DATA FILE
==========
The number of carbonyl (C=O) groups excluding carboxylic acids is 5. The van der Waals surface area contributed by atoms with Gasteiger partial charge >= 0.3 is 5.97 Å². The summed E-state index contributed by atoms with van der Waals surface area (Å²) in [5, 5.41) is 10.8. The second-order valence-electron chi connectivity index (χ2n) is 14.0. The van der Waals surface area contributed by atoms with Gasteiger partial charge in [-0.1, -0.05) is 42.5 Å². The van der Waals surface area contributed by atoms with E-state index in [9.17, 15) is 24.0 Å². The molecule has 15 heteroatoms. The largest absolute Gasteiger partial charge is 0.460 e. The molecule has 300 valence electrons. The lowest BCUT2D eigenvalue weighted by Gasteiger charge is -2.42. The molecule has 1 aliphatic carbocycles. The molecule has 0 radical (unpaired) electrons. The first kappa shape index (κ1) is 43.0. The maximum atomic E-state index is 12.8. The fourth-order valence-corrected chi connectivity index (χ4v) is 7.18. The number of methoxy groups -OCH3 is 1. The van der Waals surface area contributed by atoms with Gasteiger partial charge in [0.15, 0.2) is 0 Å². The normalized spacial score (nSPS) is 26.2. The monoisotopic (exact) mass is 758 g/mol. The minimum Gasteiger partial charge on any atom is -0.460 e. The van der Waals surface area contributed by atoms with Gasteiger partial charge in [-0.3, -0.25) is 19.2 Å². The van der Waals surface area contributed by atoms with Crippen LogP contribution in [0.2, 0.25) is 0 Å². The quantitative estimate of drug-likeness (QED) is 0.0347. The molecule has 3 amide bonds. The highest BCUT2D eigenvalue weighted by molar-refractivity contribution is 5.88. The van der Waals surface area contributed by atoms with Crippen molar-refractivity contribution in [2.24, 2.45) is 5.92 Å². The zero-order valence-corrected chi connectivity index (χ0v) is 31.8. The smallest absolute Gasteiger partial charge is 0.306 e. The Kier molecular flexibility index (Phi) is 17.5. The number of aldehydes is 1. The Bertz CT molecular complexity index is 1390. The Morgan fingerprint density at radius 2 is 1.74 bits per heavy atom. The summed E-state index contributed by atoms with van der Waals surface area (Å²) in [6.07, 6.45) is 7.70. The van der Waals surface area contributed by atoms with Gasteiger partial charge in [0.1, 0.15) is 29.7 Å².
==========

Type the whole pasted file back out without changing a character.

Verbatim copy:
The number of carbonyl (C=O) groups excluding carboxylic acids is 5. The van der Waals surface area contributed by atoms with Gasteiger partial charge >= 0.3 is 5.97 Å². The summed E-state index contributed by atoms with van der Waals surface area (Å²) in [5, 5.41) is 10.8. The second-order valence-electron chi connectivity index (χ2n) is 14.0. The van der Waals surface area contributed by atoms with Gasteiger partial charge in [-0.1, -0.05) is 42.5 Å². The van der Waals surface area contributed by atoms with E-state index in [9.17, 15) is 24.0 Å². The molecule has 15 heteroatoms. The largest absolute Gasteiger partial charge is 0.460 e. The molecule has 300 valence electrons. The lowest BCUT2D eigenvalue weighted by Gasteiger charge is -2.42. The molecule has 1 aliphatic carbocycles. The molecule has 0 radical (unpaired) electrons. The first kappa shape index (κ1) is 43.0. The maximum atomic E-state index is 12.8. The fourth-order valence-corrected chi connectivity index (χ4v) is 7.18. The number of methoxy groups -OCH3 is 1. The van der Waals surface area contributed by atoms with Gasteiger partial charge in [0.15, 0.2) is 0 Å². The normalized spacial score (nSPS) is 26.2. The monoisotopic (exact) mass is 758 g/mol. The minimum Gasteiger partial charge on any atom is -0.460 e. The van der Waals surface area contributed by atoms with Gasteiger partial charge in [-0.3, -0.25) is 19.2 Å². The van der Waals surface area contributed by atoms with Crippen LogP contribution in [0.2, 0.25) is 0 Å². The quantitative estimate of drug-likeness (QED) is 0.0347. The molecule has 3 amide bonds. The highest BCUT2D eigenvalue weighted by molar-refractivity contribution is 5.88. The van der Waals surface area contributed by atoms with Crippen molar-refractivity contribution in [2.24, 2.45) is 5.92 Å². The zero-order valence-corrected chi connectivity index (χ0v) is 31.8. The smallest absolute Gasteiger partial charge is 0.306 e. The Kier molecular flexibility index (Phi) is 17.5. The number of aldehydes is 1. The Bertz CT molecular complexity index is 1390. The Morgan fingerprint density at radius 2 is 1.74 bits per heavy atom. The summed E-state index contributed by atoms with van der Waals surface area (Å²) in [6.07, 6.45) is 7.70. The van der Waals surface area contributed by atoms with Gasteiger partial charge in [0.1, 0.15) is 29.7 Å².